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    I would not submit to a rooster in any way. I walk through mine whenever I feel like it. I will handle my hens when my roosters are there because they I know I am the top bird. This fall, I caught one of the pullets in front of the dominant cockerel of the flock. He looked at me, started toward me, then caught my look at him and backed off. It's been years since I've had a cockerel or rooster physically attack me. I believe part of that is because from the time they are young I am confident around them and don't take any guff. I would not keep a rooster that attacks me, (and I especially will not keep a rooster that attacks a child.) He's not "protecting his flock" from me, he's disrespecting me. He knows I am not a threat.
     
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  9. birdwrangler057

    birdwrangler057 Chillin' With My Peeps

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    Same, the animal kingdom is not about being nice, if you don't enflict superiority over a rooster he'll do it to you, and that doesn't go well.
     
  10. Ridgerunner

    Ridgerunner Chicken Obsessed

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    At six months he is not mature. Adolescent human boys can mate and crow but that doesn’t mean he is ready to settle down and raise a family. Just ask the father or grandfather of any teenaged girl.

    Some cockerels and roosters are human aggressive. There is always the debate about how much is inherited and how much is learned behavior, I feel it is a bit of both. Unlike you I do eat my chickens. If one shows undue human aggressiveness they are not allowed to breed. I haven’t had that problem in years so I do think the tendency can be inherited. But I also think some of it is learned.

    That said, what you are seeing isn’t all that unusual in a cockerel. He’s trying to find his limits, especially if he is the only cockerel you have or happens to be the dominant one. I do occasionally see that behavior when there is no adult rooster in the flock.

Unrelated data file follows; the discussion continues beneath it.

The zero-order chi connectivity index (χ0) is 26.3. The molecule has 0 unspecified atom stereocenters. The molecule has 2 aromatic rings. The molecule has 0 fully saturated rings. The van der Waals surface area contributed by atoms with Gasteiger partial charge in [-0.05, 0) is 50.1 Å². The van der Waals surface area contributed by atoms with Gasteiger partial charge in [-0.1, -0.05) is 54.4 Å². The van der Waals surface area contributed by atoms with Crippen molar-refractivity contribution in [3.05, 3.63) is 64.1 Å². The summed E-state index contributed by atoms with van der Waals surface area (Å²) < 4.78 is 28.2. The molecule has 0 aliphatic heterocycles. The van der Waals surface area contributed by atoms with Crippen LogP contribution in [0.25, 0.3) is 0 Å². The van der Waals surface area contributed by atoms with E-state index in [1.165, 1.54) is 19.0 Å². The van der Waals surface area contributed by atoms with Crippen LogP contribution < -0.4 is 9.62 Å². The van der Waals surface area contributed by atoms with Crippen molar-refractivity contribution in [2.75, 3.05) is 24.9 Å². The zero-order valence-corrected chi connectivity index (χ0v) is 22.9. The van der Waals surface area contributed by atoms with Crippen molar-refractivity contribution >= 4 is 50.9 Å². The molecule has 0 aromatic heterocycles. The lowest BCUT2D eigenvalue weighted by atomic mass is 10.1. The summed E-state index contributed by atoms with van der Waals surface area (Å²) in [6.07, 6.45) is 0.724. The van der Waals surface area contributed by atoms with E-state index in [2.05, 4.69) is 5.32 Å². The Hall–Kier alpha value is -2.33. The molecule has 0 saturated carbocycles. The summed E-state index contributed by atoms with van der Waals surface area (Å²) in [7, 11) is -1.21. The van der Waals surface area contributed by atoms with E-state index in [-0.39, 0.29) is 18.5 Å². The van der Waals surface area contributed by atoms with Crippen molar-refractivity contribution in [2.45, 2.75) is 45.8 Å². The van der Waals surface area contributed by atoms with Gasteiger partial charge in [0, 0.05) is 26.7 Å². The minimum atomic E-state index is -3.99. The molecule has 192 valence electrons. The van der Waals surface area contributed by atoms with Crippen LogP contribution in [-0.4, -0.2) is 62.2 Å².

You’ve let it go on longer than I would. The first time I see any hint of aggression in a cockerel I walk toward him. I don’t run or move quickly, just slowly walk toward him. They are basically cowards and really like to sneak attack. Usually they will walk away. I keep walking toward him until he does walk away. When I stop and turn around to go about my business, if he starts trying to sneak up behind me I walk him down again. I keep doing that until he just walks away when I turn around. That is usually all it takes.

    I’ll allow a cockerel to attack me once. When that happens I catch him, carry him around awhile, force him flat on the ground and rub his back with vigor, and peck at his head with my fingers. Let him know very clearly that attacking you is not an option. When I finally let him go I may walk him down as described above if he doesn’t just walk away. This usually works but if he attacks a second time he has run out of chances.

    Sometimes this teaches him to respect all humans, but often it teaches him to respect you. It’s very possible you can teach him to respect you but he will still attack any other human that comes in range. I don’t accept this behavior either. Your sister may need to go through this process with him herself but any other people could still be in danger. Kids are especially vulnerable, partly because they don’t know how to behave calmly around a rooster and partly because their eyes are so close to his level.

    I don’t go out of my way to provoke a rooster or cockerel. If I need to examine the chickens I’ll lock them all in the coop and get the rooster first. After I’ve examined him, I toss him outside before I grab a hen in front of him. To me this is a reasonable precaution. But if I need to handle a hen in front of him, I will. When I do this it’s normal for him to get between his flock and me, that’s fine with me. But it is not normal or acceptable for him to attack.

    It may be too late for any of this to work for you. Since you are not getting rid of him and do not cook your chickens, you may just have to put up with him attacking and injuring people or keeping him confined where he cannot get to people. It’s your choice.